Thursday, September 30, 2010

Service and Spirituality

I’m going to discuss an abstract sort of travel in relation to Fr. Kolvenbach’s address an internal experience: a travel through a year of working at a particular position. In 2009-2010, I held the position of Student Program Assistant (SPA) for Spirituality and Service at the Center for Community Service and Justice (CCSJ). My job was to encourage the fulltime staff, the student staff, and the volunteers to consider the relationship between their spritualities and their concrete service experiences. This manifested itself in reflection emails, meetings, events, and speakers. As you can see, Fr. Kolvenbach’s “service of faith and the promotion of justice” basically described my mission and paid position at CCSJ.  

This job seemed perfect. I wanted service to be the core of my being, to infiltrate my attitudes and treatment towards others. This desire for service was founded and dependent upon my faith. I felt, and still feel, that service is the best way to live the Gospel. I saw both community service and my position at CCSJ as a way to “propose Jesus and his message of God’s Kingdom in a spirit of love to everyone (26).”  Of course I wanted to do what I could to help others see this deep and interconnected relation between spirituality and service, faith and justice.

Yet though coming into this job seemed extraordinarily fitting for me, it proved to be a tremendous challenge. I wasn’t there solely because I tried to live this connection between faith and service, but rather because CCSJ trusted me to gently guide others to consider their own spiritual connections with their service. It was with this position that I had to learn to relate and discuss with others about their diverse beleifs and spiritualities, and relate those to service. Understandably, CCSJ maintained an extremely sensitive approach to all those who possibly wanted to engage in service but did not subscribe to the Christian/Catholic faith. For this reason, CCSJ is not the same office as Campus Ministry, and my position was specifically not named “SPA for Faith and Service,” because “faith” implied that I would only be encouraging a Christian/Catholic approach. I understood this, and of course I didn’t want to make others feel uncomfortable or unwelcome in doing service. Though I understood the concept of sensitivity to other people’s spiritualities, I struggled to find a way to still be true to my own beliefs without offending anyone. At the core of the reason I did service was the diakonia fidei – “Christ the suffering Servant carrying out his “diakonia” in total service of his Father by laying down his life for the salvation of all,” (26). How could I emulate and embody this truth but not express it through words? At that point in my life, I struggled to find the balance between being honest about this core part of myself and my service while still staying relatable for others who did not subscribe to this. I became timid, and this heightened sensitivity in turn worked the opposite effect: I felt uncomfortable and felt I could not speak about these beliefs. Of course, I knew that severing or ignoring my Christian faith’s inherent relation to service was not the mission of our Jesuit school, either.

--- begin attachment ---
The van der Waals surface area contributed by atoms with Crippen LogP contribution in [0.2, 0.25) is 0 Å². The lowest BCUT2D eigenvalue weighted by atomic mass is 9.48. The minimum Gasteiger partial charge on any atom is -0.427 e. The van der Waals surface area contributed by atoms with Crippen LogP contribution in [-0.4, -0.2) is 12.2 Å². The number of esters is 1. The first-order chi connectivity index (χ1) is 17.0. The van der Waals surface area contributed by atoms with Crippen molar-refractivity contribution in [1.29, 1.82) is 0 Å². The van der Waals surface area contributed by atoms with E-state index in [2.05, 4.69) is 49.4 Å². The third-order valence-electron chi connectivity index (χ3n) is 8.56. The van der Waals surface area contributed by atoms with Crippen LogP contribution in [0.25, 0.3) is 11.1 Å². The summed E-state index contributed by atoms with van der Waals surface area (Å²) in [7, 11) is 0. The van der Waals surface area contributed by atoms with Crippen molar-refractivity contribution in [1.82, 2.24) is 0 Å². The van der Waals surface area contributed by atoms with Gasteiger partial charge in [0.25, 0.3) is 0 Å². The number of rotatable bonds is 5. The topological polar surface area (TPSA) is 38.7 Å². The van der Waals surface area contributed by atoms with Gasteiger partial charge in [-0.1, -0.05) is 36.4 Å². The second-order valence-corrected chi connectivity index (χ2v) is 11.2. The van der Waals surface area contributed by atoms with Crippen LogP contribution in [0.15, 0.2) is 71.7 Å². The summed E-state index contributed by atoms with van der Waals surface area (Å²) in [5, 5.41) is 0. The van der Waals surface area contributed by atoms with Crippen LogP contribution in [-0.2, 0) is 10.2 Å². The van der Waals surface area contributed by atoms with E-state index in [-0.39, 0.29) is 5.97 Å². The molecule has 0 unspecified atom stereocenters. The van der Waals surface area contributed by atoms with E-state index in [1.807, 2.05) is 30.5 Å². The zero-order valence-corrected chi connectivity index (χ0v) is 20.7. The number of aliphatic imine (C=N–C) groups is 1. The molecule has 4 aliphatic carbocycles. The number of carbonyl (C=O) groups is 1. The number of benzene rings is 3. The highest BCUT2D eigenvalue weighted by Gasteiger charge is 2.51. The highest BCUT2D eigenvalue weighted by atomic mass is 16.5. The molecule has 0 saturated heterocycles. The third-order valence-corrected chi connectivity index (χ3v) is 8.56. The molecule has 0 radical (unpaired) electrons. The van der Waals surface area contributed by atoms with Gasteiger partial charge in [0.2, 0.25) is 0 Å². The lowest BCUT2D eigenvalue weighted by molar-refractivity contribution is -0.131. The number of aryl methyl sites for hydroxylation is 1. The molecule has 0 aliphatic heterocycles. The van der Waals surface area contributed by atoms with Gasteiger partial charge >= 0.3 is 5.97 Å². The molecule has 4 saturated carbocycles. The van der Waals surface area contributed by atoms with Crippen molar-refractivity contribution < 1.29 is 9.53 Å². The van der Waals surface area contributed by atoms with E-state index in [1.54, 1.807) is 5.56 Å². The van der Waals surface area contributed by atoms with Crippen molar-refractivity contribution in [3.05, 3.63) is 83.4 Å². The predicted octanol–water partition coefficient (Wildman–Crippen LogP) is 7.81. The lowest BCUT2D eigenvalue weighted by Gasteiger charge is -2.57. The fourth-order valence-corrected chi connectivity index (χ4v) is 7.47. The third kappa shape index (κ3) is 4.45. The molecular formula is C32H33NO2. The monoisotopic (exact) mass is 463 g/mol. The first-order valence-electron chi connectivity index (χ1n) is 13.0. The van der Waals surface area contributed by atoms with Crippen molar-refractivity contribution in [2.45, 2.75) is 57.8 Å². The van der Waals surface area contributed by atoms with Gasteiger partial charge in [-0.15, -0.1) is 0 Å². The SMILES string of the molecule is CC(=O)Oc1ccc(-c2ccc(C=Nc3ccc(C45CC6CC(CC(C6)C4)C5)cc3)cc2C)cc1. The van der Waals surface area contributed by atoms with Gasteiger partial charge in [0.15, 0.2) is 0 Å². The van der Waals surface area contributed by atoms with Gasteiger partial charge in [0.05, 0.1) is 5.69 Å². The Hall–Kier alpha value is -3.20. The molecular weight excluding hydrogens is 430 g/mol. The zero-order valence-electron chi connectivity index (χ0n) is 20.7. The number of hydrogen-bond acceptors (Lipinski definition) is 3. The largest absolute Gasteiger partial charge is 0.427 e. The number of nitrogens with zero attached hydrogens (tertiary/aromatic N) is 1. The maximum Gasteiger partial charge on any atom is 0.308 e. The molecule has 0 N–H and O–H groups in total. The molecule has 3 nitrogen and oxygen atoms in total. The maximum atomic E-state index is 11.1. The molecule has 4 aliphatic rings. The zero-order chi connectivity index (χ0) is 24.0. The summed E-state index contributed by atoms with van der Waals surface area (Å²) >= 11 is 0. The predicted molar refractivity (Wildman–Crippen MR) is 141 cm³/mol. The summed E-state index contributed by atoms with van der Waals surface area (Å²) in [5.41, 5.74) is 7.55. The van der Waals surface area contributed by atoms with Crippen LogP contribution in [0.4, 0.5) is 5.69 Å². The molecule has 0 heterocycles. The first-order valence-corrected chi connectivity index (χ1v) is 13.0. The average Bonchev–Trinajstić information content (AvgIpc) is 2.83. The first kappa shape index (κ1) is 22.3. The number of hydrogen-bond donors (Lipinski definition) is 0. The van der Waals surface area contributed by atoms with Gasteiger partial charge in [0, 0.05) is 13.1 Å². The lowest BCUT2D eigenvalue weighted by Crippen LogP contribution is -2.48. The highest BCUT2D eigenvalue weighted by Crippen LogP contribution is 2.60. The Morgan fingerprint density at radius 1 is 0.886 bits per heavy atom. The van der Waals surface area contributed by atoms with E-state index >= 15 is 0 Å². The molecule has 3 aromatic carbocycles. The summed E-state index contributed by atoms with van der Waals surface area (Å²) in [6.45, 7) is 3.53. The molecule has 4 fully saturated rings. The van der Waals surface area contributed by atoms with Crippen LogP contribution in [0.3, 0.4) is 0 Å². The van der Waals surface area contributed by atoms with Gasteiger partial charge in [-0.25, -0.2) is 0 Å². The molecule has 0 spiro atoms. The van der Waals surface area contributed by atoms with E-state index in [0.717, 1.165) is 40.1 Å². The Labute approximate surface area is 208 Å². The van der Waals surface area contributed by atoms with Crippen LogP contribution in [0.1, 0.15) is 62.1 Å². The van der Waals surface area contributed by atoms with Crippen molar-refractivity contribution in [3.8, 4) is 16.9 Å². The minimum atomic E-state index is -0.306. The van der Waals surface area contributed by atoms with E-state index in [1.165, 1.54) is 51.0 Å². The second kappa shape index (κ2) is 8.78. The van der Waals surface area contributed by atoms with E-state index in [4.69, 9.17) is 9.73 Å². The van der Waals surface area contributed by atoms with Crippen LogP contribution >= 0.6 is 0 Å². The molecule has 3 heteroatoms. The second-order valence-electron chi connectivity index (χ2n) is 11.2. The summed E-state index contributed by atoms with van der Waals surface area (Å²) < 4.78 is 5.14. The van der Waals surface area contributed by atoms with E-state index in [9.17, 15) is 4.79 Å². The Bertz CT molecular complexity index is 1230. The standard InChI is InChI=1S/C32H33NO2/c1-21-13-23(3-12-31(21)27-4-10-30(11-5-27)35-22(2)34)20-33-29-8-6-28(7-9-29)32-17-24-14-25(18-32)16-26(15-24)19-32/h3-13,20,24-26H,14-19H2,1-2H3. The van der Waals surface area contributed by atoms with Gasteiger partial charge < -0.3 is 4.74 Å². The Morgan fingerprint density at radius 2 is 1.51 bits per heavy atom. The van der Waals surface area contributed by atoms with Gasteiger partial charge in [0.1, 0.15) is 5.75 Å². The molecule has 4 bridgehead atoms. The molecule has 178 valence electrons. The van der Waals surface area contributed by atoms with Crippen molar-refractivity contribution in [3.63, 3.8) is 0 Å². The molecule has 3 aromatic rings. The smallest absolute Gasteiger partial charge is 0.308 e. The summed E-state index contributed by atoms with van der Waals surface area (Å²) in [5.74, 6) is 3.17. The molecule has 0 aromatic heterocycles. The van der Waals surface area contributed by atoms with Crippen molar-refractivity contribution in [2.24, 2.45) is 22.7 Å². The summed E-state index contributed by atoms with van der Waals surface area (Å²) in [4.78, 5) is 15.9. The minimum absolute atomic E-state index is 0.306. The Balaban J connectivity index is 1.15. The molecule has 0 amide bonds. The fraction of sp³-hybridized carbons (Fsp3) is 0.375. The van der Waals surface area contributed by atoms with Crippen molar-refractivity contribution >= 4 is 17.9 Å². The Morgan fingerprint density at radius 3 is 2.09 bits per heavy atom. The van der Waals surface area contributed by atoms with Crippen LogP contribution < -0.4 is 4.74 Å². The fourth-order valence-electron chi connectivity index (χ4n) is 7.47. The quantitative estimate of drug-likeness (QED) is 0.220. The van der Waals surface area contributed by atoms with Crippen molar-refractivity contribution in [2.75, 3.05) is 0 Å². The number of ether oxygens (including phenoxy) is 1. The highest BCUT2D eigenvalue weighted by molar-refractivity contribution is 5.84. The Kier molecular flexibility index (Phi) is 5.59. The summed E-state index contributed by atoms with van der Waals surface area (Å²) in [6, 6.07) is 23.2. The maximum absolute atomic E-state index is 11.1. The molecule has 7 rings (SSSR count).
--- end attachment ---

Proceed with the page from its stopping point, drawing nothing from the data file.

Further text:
I think Fr. Kolvenbach articulates this delicate balance between living the faith and making it accessible for others. As he said, the purpose of the Congregation was not to “proselytize, not to impose our religion on others (26) but to be careful not to separate the promotion of justice from the “wellspring of faith” (28). Reading this article, I found that my struggles were not uncommon, that many people emphasized “one aspect of this mission to the detriment of the other, treating faith and justice as alternative or even rival tracks of ministry,” (28). Kolvenbach describes the danger in either approach: for it is inadequate to leave the faith dimension implicit while it is also inadequate to focus entirely on the next life without a desire to promote equity and justice on earth. Kolvenbach challenges the Jesuits (and me) “to go beyond a disincarnate spiritualism or secular social activism,” (30) so as to live out faith and justice in a world of unbelief and unjustice.

Ultimately, I found that living out my faith did not necessarily mean speaking about it, and also that being accessible and open did not necessarily mean holding back my beliefs. If I was committed to living out the truth of the Gospel in service to my fellow man, my beliefs and honesty would speak for themselves. Though I cannot say that I have completely grasped this perfectly just yet, I try to stick to St. Ignatius’ advice of “actions over words,” because if I do believe the Gospel is truth, it will speak for itself.

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